I'm slicing with the Two Writing Teachers community today, and it's always good to read what everyone shares. Thank you Stacey, Tara, Anna, Betsy, Dana, Kathleen, Beth, and Deb.
First, I want to compliment Kathleen and Tara for their recent wonderful posts about teachers writing, for themselves and with their students, then the push to get the word out via Voxer and other social media, etc. You can find the posts here and here.
Because I'm retired, it doesn't seem as if I could do much, but I will at least share what I've done with students in the past in future posts. I've always written with my students, thought we were all in it together, and that's what one did. I was thrilled to read and then later listen to Donald Graves, Nanci Atwell and Lucy Calkins, of course others later. It is a pleasure to be part of a group that cheers for things like this. It's a pleasure to write!
Last week, I attended a workshop via the Alternative Licensing Program for which I'm working. This program places the interns enrolled in the program in various schools, and I am working with the teacher as support, and his assistant (the intern) to oversee the intern's progress, help him learn and grow strong as a teacher so that he can be ready for his own classroom.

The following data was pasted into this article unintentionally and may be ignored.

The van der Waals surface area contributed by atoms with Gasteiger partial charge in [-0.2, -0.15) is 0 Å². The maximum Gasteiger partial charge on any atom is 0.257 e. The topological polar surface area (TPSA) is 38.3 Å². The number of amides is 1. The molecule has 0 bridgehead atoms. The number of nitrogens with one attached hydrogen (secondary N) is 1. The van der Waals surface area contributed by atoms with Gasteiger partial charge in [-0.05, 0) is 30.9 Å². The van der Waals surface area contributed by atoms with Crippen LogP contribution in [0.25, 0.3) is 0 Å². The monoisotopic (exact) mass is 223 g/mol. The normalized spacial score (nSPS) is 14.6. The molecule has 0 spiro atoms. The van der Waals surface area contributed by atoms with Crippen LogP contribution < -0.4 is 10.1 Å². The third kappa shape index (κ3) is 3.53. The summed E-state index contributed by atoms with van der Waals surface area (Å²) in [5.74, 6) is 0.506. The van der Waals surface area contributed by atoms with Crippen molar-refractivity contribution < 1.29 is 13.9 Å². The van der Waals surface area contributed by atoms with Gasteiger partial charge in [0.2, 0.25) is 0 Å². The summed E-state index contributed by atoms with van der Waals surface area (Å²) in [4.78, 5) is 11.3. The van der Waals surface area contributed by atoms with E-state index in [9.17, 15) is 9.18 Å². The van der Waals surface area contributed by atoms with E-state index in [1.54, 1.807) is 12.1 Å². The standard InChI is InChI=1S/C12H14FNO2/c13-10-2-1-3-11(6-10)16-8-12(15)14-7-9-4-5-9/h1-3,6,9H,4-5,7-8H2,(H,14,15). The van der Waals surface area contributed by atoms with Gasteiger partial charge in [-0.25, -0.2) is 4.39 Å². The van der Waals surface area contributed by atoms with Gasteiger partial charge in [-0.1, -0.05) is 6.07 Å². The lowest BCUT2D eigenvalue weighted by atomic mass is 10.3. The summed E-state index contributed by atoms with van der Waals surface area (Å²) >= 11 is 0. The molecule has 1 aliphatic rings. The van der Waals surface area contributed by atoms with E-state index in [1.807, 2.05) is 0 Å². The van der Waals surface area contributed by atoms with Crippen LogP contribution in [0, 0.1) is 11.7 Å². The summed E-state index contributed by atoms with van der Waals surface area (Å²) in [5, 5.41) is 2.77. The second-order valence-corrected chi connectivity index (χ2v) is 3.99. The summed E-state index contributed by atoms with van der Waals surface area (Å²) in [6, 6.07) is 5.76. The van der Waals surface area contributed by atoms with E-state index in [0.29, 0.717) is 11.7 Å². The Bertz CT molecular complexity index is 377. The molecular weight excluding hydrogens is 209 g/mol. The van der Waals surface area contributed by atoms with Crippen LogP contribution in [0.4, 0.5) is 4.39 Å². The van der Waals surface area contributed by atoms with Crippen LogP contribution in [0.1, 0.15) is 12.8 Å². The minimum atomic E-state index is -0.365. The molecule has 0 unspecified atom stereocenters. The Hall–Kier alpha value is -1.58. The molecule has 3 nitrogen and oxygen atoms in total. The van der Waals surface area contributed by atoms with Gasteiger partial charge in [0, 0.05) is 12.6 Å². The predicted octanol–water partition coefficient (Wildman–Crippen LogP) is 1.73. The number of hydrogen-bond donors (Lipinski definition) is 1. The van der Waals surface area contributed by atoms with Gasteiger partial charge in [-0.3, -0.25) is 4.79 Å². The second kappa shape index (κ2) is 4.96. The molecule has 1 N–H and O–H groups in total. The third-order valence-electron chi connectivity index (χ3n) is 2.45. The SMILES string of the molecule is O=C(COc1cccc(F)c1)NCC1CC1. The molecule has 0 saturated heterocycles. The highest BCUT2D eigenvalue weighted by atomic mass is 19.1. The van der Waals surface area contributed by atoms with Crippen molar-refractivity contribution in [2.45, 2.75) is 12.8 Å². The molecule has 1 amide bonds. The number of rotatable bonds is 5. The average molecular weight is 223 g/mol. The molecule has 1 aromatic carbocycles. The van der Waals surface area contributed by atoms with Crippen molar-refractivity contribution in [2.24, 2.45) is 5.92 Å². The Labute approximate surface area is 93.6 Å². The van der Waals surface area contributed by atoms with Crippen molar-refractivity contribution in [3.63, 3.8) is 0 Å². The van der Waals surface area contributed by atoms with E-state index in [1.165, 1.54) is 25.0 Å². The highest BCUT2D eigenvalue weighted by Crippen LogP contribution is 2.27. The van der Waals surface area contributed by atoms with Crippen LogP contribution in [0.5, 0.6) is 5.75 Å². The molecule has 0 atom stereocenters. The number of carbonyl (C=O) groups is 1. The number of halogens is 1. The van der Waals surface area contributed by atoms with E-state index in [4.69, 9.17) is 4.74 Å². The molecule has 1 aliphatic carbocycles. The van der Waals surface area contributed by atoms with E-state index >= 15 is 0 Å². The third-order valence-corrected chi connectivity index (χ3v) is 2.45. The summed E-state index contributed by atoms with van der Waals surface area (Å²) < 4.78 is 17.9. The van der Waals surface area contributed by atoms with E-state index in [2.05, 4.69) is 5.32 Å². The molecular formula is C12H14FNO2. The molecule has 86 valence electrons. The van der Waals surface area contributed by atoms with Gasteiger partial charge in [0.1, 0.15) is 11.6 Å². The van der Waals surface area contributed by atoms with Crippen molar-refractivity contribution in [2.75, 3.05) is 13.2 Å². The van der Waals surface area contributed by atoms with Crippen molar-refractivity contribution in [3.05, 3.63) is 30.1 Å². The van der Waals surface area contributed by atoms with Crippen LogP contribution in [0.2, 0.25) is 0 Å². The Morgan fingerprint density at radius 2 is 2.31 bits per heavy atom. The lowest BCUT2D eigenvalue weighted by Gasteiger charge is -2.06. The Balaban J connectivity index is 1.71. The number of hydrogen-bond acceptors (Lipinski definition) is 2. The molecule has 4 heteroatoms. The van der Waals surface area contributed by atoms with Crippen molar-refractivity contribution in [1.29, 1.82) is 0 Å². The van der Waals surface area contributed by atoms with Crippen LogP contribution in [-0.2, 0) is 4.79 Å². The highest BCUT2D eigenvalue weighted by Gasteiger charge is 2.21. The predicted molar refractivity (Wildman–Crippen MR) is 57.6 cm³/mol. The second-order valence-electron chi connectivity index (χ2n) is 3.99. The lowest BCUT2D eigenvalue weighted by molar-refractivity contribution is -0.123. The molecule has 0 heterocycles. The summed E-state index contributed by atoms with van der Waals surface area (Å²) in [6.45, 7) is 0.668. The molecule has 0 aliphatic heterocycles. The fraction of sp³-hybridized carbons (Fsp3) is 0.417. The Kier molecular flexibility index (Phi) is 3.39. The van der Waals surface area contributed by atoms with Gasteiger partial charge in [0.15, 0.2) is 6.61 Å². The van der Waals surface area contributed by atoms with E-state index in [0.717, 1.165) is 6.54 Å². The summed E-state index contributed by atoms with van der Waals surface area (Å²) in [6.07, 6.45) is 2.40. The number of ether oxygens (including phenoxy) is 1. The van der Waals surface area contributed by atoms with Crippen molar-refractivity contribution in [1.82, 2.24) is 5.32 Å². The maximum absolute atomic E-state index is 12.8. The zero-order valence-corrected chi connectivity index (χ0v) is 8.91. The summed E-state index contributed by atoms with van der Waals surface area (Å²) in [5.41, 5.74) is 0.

This workshop's focus was learning together through observations. The part that interested me is something I know now as an experienced teacher, but I really don't remember if I knew it as a beginner. As you teach, do you give yourself feedback as you move through a lesson? I've talked about "self-talk" as the teaching happens, and I think it's similar to what we discussed. We were asked to imagine coaching the interns as collaborators, moving their thinking into imagining themselves in the lesson. We will videotape later in the year, but now it's up to memory, and my notes. Asking the intern to, for example, imagine the lesson's opening. What happened that worked well? What did not? How could it change?
In this particular talk, we were asked to work with someone at our table to collaborate with a prepared chart of blank boxes. The top word as you will see is "feedback", then we were to fill in the next boxes with one word we first thought of, then switch sides and add two words that came to mind with the partner's word. Then switch again, and add a word that meant the two together. Finally, together, place a word that was the culmination of all our ideas from the top down, Feedback. And then write the statement.
Do you see how filling out the chart together will begin a discussion of what "feedback" means? Then, the questioning can begin, and include questions like "If feedback means "change", how do you see that applied in your lesson planning, your thinking about what you're doing in your teaching, etc.? Of course, the first step will be to complete the grid together, and follow with a good conversation.
I imagine this as a beginning, with both of us, or those I collaborate with in the future, choosing our own starting words, and filling out the chart with additional ones that will guide our conversations. Do you see this as useful for use with colleagues, or with a mentee you may be working with? I'll follow up in a few weeks to share what happens.